This test Method A definitive procedure that produces a test result: Examples of test methods include, but are not limited to: identification, measurement, and evaluation of one or more qualities, characteristics, or properties. A precision and bias statement shall be reported at the end of a test method.

ASTM F1383 - 12e1 "Standard Test Method for Permeation of Liquids and Gases through Protective Clothing Materials under Conditions of Intermittent Contact"
This test Method A definitive procedure that produces a test result: Examples of test methods include, but are not limited to: identification, measurement, and evaluation of one or more qualities, characteristics, or properties. A precision and bias statement shall be reported at the end of a test method.

ASTM F1494 - 14 "Standard Terminology Relating to Protective Clothing"
This standard defines the specialized terms used in standards developed by Committee F23 on Protective Clothing.

ASTM F1001 - 12(2017) "Standard Guide for Selection of Chemicals to Evaluate Protective Clothing Materials"
This guide establishes a recommended list of challenge chemicals to encourage those who evaluate chemical protective clothing to test a minimum number of chemicals in common. This list will simplify the comparison of data from different sources. This guide may also serve material developers or evaluators in screening candidate protective clothing materials.

ASTM F1194 - 18 "Standard Guide for Documenting the Results of Chemical Permeation Testing of Materials Used in Protective Clothing"
This guide provides a format for documenting information and performance data to encourage thorough and consistent documentation from a permeation test. Uniform information and performance data increase the likelihood of selecting proper chemical protective clothing material (CPC) by permitting direct comparisons of one product with another.

Occupational Safety and Health Administration (OSHA) Standards


29 CFR 1910.1030 "Bloodborne pathogens"
This standard shall specify the minimum responsibilities of an employer to provide PPE such as, but not limited to, gloves, gowns, laboratory coats, face shields or masks and eye protection, and mouthpieces, resuscitation bags, pocket masks, or other ventilation devices when an employee is potential exposed to bloodborne pathogens. Please note that there are 28 OSHA-approved occupational safety and health State Plans. State Plans are required to have standards and enforcement programs that are at least as effective as federal OSHA’s and may have different or more stringent standards related to PPE. More information about State Plans and their standards is available at: http://www.osha.gov/dcsp/osp/index.html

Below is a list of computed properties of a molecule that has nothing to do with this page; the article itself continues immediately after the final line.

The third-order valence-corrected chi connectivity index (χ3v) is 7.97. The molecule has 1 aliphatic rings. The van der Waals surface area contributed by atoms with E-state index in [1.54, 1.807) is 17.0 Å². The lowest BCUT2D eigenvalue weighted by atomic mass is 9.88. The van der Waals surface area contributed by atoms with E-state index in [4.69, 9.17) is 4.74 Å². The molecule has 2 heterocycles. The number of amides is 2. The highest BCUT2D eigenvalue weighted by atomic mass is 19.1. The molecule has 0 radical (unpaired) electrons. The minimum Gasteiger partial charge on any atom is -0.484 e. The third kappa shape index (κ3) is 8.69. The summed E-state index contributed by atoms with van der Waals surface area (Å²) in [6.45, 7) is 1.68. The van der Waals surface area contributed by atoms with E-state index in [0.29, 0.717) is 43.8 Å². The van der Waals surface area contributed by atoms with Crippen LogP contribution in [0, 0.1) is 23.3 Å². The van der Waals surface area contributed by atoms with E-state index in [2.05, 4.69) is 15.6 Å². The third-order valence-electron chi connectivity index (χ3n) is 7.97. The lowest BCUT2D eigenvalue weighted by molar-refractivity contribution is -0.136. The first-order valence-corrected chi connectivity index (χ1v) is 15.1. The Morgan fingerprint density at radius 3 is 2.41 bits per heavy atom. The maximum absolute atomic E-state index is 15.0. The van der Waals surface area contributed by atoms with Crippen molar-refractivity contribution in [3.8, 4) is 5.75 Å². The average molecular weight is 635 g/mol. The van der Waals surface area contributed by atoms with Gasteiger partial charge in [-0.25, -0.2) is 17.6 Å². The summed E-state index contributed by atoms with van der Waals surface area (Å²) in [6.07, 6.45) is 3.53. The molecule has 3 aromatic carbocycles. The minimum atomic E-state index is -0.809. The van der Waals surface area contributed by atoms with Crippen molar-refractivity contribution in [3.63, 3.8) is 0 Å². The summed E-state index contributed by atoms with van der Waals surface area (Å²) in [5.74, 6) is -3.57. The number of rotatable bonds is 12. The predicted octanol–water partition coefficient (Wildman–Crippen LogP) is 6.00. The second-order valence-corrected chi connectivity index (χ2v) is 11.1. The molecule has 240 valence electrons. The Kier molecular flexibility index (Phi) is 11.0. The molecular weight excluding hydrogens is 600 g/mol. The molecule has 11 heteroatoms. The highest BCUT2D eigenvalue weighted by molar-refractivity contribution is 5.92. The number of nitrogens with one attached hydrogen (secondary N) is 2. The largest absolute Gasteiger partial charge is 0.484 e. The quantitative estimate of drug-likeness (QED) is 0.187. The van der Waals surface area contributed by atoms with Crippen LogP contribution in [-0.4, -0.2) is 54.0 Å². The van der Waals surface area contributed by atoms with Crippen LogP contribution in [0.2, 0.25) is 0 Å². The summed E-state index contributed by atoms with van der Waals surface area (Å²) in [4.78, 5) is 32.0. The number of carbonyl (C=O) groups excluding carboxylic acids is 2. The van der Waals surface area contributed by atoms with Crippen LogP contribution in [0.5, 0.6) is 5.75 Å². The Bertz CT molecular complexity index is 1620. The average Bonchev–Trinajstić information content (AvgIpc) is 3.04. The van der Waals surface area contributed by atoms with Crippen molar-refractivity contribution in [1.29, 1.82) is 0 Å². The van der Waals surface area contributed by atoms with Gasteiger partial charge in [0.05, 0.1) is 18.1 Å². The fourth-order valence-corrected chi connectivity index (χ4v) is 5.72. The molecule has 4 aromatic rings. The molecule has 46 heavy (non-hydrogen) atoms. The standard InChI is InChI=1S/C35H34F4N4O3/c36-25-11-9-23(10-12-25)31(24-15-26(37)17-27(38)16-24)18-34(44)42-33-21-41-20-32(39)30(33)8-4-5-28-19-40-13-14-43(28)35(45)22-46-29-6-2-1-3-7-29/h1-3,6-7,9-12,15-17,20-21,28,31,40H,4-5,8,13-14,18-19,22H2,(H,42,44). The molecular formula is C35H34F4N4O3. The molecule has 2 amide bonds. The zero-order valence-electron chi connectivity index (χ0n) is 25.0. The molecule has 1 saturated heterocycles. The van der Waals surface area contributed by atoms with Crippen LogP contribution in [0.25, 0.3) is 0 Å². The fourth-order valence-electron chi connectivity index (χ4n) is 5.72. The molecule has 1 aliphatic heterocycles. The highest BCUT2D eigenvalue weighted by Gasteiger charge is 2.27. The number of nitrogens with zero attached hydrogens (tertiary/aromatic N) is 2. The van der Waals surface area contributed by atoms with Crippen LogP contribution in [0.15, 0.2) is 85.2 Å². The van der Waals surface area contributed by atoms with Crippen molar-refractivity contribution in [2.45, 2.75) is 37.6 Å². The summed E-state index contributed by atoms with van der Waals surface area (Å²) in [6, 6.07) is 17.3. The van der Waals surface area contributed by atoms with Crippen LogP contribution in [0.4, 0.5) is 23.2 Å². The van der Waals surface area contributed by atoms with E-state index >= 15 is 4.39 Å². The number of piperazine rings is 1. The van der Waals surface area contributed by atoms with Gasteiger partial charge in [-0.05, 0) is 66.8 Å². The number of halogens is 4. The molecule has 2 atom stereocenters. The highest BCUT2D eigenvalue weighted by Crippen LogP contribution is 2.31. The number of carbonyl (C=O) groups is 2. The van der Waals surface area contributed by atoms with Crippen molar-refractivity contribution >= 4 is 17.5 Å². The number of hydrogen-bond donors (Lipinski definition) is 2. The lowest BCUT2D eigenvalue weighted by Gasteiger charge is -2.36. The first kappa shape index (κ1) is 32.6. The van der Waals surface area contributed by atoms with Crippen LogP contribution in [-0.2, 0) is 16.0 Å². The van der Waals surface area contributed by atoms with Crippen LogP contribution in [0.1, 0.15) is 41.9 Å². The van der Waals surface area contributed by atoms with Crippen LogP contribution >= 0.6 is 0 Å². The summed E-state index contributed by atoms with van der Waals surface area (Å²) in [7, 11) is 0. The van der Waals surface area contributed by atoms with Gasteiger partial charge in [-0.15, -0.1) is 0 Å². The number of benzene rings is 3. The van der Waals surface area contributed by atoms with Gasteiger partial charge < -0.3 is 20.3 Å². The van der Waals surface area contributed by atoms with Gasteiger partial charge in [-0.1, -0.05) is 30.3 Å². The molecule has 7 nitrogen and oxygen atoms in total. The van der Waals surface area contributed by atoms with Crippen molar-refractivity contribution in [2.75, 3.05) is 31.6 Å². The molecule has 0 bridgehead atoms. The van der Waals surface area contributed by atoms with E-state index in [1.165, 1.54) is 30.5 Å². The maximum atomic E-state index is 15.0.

International Organization for Standardization (ISO)


ISO 6529:2013 "Protective clothing -- Protection against chemicals -- Determination of resistance of protective clothing materials to permeation by liquids and gases"
ISO 6529:2013 describes laboratory test methods to determine the resistance of materials used in protective clothing, including gloves and including footwear, when the footwear is an integral part of the clothing, to permeation by liquid or gaseous chemicals under the conditions of either continuous or intermittent contact. Method A is applicable to testing against liquid chemicals, either volatile or soluble in water, expected to be in continuous contact with the protective clothing material. Method B is applicable to testing against gaseous chemicals expected to be in continuous contact with the protective clothing material. Method C is applicable to testing against gaseous and liquid chemicals, either volatile or soluble in water, expected to be in intermittent contact with the protective clothing material. These test methods assess the permeation resistance of the protective clothing material under laboratory conditions in terms of breakthrough time, permeation rate and cumulative permeation. These test methods also enable qualitative observations to be made of the effects of the test chemical on the material under test. These test methods are only suitable for measuring permeation by liquids and gases. These test methods address only the performance of materials or certain materials' constructions (e.g. seams).